It's quite odd to see an EA Sports game without the crutch of a major license. We're used to the publisher putting out releases with brands like FIFA, NBA and NHL attached to them, or with big names like Tiger Woods and Madden. As a Brit, and a fairly un-sporty one at that, I'm often a bit clueless about these acronyms; I still like to pretend that NASCAR is actually someone saying "nice car!" with a funny accent.
When it comes to mixed martial arts, however, I now understand the weight of the UFC name - and that's purely down to my experience with Yuke's and THQ's Undisputed games. By extension, I can also see that there's a big gap on the cover of EA MMA, one that can't be covered up by the hulking presence of Randy Couture and Fedor Emelianenko. And while the sport is undeniably on the rise - in the USA, here in the UK and elsewhere around the world - there's still only one truly iconic license at the moment, and this time EA doesn't have it.
For a while, it appeared that EA might be the underdog in this particular match-up. The first Undisputed was an excellent game that set the benchmark for MMA simulation, and at the start of this year it seemed that the inevitable follow-up would further cement THQ's position. But when Undisputed 2010 finally arrived, back at the end of May, it failed to deliver a knock-out blow. It was a damn good game, certainly, but one that couldn't quite match the impact of its unexpectedly great predecessor - and that means there's room for EA to potentially steal the limelight.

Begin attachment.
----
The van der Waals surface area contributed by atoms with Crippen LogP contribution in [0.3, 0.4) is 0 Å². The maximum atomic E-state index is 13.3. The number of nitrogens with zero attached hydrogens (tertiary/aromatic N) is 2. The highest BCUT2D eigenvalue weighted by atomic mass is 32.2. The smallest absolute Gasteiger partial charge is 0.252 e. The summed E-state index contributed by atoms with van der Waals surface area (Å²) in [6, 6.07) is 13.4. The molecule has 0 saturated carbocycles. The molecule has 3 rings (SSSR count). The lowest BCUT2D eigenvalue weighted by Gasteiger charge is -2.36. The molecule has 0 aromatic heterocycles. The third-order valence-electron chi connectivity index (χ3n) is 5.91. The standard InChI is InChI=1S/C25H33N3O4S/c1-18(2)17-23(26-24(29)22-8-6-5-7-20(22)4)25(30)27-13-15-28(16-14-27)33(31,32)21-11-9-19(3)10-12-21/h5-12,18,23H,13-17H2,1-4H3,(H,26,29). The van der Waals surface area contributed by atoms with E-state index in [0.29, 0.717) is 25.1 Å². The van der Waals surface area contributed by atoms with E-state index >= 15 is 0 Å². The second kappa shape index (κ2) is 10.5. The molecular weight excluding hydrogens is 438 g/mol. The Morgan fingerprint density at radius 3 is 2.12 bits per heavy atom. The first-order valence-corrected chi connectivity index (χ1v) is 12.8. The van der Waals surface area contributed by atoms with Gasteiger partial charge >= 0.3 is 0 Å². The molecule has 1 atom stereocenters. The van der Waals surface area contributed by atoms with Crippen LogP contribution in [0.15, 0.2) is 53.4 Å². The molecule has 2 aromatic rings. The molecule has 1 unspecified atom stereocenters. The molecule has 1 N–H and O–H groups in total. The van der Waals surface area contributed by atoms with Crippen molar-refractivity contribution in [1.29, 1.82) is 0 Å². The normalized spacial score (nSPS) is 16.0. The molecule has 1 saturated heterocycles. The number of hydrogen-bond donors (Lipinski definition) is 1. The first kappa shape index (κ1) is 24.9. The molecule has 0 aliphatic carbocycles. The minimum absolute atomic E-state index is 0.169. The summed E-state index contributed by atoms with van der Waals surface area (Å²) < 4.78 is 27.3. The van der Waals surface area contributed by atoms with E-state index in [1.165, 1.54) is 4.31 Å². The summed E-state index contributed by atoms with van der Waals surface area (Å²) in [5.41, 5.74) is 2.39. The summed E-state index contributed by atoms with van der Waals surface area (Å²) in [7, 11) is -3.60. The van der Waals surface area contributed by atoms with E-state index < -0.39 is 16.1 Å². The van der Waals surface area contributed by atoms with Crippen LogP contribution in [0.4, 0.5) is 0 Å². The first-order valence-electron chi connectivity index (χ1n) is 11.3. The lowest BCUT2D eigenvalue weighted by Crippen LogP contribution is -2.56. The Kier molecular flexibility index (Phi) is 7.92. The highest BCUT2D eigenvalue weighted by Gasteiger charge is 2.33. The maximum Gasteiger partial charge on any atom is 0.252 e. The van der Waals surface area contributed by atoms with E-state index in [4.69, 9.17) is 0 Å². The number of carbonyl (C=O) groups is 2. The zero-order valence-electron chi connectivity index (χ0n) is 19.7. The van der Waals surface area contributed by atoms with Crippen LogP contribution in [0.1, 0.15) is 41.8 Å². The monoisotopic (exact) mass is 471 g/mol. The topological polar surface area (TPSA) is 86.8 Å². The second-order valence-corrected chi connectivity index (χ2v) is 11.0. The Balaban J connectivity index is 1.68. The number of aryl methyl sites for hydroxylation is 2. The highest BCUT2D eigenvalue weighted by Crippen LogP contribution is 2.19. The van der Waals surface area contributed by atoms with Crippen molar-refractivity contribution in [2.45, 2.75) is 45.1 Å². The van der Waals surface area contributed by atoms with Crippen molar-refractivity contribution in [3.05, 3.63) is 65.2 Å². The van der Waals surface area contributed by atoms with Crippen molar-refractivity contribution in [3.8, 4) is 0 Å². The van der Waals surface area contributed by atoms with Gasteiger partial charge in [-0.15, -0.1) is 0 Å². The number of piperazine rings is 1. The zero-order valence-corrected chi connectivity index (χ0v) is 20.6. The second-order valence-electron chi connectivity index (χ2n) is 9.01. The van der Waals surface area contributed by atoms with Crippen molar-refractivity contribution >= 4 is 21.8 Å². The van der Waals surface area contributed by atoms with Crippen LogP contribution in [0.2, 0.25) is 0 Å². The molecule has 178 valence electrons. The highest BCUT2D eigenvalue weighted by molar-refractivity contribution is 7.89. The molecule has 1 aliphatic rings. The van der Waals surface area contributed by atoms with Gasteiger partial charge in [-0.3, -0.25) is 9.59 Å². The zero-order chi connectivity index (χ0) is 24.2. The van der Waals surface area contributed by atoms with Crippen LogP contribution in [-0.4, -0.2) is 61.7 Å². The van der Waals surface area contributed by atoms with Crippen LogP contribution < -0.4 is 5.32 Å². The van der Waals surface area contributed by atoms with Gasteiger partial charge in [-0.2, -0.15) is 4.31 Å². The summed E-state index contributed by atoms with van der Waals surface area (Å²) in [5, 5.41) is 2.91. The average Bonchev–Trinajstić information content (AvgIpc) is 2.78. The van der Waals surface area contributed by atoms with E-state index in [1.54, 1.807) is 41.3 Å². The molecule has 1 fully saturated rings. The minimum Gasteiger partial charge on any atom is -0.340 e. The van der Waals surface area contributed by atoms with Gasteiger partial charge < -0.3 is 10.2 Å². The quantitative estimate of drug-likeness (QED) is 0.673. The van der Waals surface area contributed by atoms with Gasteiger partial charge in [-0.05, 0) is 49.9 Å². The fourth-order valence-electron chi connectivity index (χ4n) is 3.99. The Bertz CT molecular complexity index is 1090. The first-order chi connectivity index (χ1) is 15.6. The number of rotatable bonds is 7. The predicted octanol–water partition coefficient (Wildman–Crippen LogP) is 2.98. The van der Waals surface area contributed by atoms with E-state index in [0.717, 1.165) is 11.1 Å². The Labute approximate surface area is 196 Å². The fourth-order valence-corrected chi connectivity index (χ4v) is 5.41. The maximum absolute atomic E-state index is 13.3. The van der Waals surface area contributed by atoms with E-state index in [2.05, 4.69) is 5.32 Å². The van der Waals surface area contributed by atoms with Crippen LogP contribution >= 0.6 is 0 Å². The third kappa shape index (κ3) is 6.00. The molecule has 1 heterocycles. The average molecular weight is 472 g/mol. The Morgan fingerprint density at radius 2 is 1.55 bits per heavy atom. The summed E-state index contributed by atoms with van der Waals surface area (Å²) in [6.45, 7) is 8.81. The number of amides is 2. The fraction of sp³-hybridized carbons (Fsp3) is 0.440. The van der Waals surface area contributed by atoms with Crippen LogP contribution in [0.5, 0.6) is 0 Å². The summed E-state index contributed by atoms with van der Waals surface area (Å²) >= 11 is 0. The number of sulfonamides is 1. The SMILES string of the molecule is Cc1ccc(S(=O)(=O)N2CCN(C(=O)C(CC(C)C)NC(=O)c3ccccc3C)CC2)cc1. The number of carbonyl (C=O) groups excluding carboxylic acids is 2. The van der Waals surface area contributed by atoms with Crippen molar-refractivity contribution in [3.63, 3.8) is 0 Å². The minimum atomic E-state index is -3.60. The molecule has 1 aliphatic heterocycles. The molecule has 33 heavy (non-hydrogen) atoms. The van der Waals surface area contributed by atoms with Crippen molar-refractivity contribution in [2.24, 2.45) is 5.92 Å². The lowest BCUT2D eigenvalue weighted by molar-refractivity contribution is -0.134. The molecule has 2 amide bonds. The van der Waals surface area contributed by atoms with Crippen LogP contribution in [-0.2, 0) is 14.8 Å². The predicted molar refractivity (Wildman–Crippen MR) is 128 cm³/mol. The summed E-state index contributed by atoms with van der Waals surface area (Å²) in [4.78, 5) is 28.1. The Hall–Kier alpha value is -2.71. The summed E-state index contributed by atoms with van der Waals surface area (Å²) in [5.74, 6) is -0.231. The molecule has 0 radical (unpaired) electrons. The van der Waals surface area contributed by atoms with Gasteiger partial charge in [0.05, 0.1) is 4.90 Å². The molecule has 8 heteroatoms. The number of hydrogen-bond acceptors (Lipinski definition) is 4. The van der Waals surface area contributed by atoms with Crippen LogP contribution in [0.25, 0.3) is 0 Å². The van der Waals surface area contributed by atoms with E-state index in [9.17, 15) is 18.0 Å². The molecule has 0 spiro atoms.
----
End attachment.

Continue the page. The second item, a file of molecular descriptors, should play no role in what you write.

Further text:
The lack of an easily-identifiable license still means that this won't be an easy task, but judging by my first hands-on experience the game's certainly going to put up a decent fight. The main stumbling block faced by any MMA game is the need to handle several different fighting styles - stand-up boxing and kick-boxing, clinch grappling, and down-on-the-floor pounding and limb-twisting - with a single, easy-to-use control scheme. MMA has been built using the Fight Night 4 engine, so it's hardly surprising to see we also get a tweaked version of that game's Total Punch Control system. All of your punches are mapped to swipes and arcs on the right analogue stick, and holding LT/L2 allows you to dish out kicks. The other three shoulder buttons let you guard, use low blows or even fake moves, resulting in a varied arsenal of attacks.
Since the right stick is taking care of all your punching and kicking needs, the face buttons are free to handle grappling. Rather than swamping the player with a huge list of combinations to remember, MMA leaves you with a set of four contextual commands. The A button (on a 360 pad) will advance your position to a more advantageous one, while B will attempt to counteract your opponent's movements; Y will always do something that will help you get back on your feet, and X will either perform a takedown (throwing or forcing a near-naked man to the floor) or initiate a submission (bending back a near-naked man's arm or leg, or attempting to choke a near-naked man so that they can't get any near-naked air into their near near-naked lungs).
As a result of this simplified approach, you don't need to worry so much about your position. If you don't like the stance you're stuck in, there's never any doubt about what you need to press to change your situation. Purists may miss the pedantic detail of Undisputed, where you had to learn the pros, cons and strategic options of each individual stance and hold, but everyone else will like the fact that it's far easier to use.